Awoken at 3.41am by a crying toddler.
He’s been doing so well. He’s actually been sleeping all night, every night for, oh, about three weeks now. Not so long that I’ve actually got comfortable with the idea and can fall into a deeper sleep where I can’t be woken by a leaf blowing up the street. But long enough to have got used to it and be getting uninterrupted by others sleep.
(Course, I haven’t been sleeping, but that’s not due to toddler.)
Worse is the horrible cry, followed by an equally horrible cough that woke me. His cot had been invaded by a demented seal with a nasty cough. And horrible cry.
Having zero energy to battle … anything really, I hauled him into our bed, where I spent the remaining Sleep Designated Hours listening to his rasping breath and flying into a panic every time I couldn’t hear him breath.
What a joyous repose.
I self-diagnosed (is it self-diagnosed if I diagnose it myself, but it’s someone else I’m diagnosing? No idea, I’m too tired to care) croup and, being a Saturday morning, before hours – of course. When else would it be? – I rang the Royal Children’s Hospital to see if taking him into Emergency for a dose of whatever it is they give them was ok, or if they preferred I didn’t. Because I’m that kind of person. And I’m tired and can’t think what to do.
We went for the “take him in” but given we’d dealt with the issue before, and had a rough idea of what to look for, we didn’t rush. I thought I’d have MUG and get dressed, and get him dressed and drive in. Grumpy Pants, on the other hand, felt driving us in and dropping us off would be a better idea.
Right after he had his coffee, and breakfast, and shower, and … just when I was ready to say “fuck it” and leave, he was ready. Twenty five minutes of asking the other two to get dressed/shoes on/get organised and of me mumbling for fuck’s sake, I could have been back by now, we’re out the door, and Chippie and I are dropped off at a relatively empty Emergency Department. And he wasn’t concussed, bleeding, missing a tooth, not breathing or having broken something. We were doing well.
He sat on the triage desk refusing to make any noise that would rule in or out croup, or give any indication as to what it might be. She asked how long he had had it and I informed her as accurately as possible, and posisbly with aslight grimmace “3.41 this morning.”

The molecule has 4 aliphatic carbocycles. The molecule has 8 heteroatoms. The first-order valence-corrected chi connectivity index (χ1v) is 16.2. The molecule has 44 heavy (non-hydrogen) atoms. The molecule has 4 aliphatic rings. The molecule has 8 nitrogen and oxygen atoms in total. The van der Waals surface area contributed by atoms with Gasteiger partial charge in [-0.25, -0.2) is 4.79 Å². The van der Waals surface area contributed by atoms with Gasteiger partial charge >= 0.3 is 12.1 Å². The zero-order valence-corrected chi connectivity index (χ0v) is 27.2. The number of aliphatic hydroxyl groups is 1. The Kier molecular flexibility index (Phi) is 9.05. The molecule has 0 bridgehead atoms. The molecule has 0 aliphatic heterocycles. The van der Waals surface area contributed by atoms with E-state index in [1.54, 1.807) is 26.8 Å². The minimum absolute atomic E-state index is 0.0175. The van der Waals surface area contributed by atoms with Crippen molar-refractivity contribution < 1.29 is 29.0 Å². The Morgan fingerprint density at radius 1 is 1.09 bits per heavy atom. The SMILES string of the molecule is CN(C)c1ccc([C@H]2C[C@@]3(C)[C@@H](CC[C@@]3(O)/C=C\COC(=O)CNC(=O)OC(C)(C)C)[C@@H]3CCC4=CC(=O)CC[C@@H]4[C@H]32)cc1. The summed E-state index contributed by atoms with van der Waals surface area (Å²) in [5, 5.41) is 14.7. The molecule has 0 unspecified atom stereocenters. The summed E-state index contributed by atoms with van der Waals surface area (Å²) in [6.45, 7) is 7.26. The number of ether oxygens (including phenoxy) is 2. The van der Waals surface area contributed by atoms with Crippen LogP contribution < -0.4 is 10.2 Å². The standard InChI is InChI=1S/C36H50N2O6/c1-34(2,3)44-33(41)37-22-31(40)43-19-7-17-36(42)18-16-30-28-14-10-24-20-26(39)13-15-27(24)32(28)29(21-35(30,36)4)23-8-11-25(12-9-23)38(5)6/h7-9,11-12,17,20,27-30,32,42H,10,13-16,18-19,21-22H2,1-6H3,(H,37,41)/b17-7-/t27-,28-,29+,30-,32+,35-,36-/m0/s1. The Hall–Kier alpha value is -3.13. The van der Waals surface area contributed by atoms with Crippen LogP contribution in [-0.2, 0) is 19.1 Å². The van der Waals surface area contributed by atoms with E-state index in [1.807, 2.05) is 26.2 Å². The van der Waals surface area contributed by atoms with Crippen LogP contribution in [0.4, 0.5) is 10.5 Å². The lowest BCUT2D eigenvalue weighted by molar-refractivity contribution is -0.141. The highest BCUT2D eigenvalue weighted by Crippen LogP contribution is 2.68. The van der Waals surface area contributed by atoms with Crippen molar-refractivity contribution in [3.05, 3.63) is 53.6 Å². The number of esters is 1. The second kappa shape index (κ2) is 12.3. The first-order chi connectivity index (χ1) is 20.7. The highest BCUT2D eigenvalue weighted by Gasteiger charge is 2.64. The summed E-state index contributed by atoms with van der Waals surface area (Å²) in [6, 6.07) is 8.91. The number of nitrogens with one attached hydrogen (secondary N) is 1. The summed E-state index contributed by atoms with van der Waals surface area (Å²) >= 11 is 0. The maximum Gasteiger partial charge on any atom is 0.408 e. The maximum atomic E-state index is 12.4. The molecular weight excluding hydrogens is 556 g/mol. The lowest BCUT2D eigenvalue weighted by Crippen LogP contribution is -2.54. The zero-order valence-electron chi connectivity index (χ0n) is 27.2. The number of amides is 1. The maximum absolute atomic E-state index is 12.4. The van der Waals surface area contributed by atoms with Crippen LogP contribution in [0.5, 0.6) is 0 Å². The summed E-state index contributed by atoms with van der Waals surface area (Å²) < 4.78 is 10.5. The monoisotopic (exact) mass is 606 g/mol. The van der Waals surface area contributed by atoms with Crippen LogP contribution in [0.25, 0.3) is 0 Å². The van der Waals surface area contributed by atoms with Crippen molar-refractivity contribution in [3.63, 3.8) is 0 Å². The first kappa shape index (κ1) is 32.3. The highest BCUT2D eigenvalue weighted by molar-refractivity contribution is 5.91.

“I’ll write 3.40am.”
Gritting of teeth. “No, you will write 3.41am. That is what time he woke with this cough and the time he woke me.”
“Ok, I’ll write 3.41am. That’ll give them a laugh.”
Oh, goody. Am so pleased my life is just one great big comedy to everyone.
We were told to take a seat, which he apparently heard as “run around like an idiot”. I hate it when kids are sick but not sick.
Have to locate him when we are called to see the Doctor, who does diagnose croup, writes me a prescription and releases us, where Chippie, in the bit where you’re actually being treated does a runner and races through the desks and “authorised staff only” areas and causes me to be glared at by the lady who came in with her toddler in an ambulance.
Then get to wait an even longer time in the Emergency waiting room until Grumpy comes to collect me. Off to the chemist we go, leaving us in the car while he goes to fill the script, returning 3 days later, one sibling hitting other sibling in back of head, second sibling retaliating with demented wailing, first sibling “not hurting him” as he rests his feet on his head, seconds sibling reacting as though leg being sawn off with buter knife, me threatening all kinds of things, including amputations with butter knives, and toddler crying in discomfort, with a bottle of small pills for Chippie.
Um, I don’t think so.
“No,” I tell him. “It’s a liquid. It’s supposed to be a liquid. Go and change it.”
“That’s what he gave me!”
“I dont’ care! I’m not even going to attempt to give him tablets. He. Is. A. Toddler.”
(Forgot to mention, in that conversation: I. Am. Stressed. And. Tired. And. Not. Capable. Of. Implementing. Such. Strategies. And. Forcing. Tablets. Down. His. Resisting. Screaming. Throat.)
Everyone in the street got scared and followed Grumpy back to the chemist to ensure the right medication was provided.
Eventually he returns. To raid my purse for some additional funds to pay for liquid-not-tablets and devoiding me of any means to purchase a much needed by this stage latte.
Thus, it was something in the vicinity of three hours and fifty seven minutes after we left for the seven minute drive to emergency, the total 23 minutes in the Emergency department and the, I’m sure, significantly decreased length of time I would have spent at the prescriptions counter had I done it myself, that we returned home.
More tired and more grumpy than I thought possible.
Is it Wine O’Clock yet? And why, oh, why do the doctors in the Emergency department not prescribe something suitable for the parents when they’re in there? I know it’s a children’s hospital, but being the main carer for not-sick sick children, surely there is a duty of care to offer … something?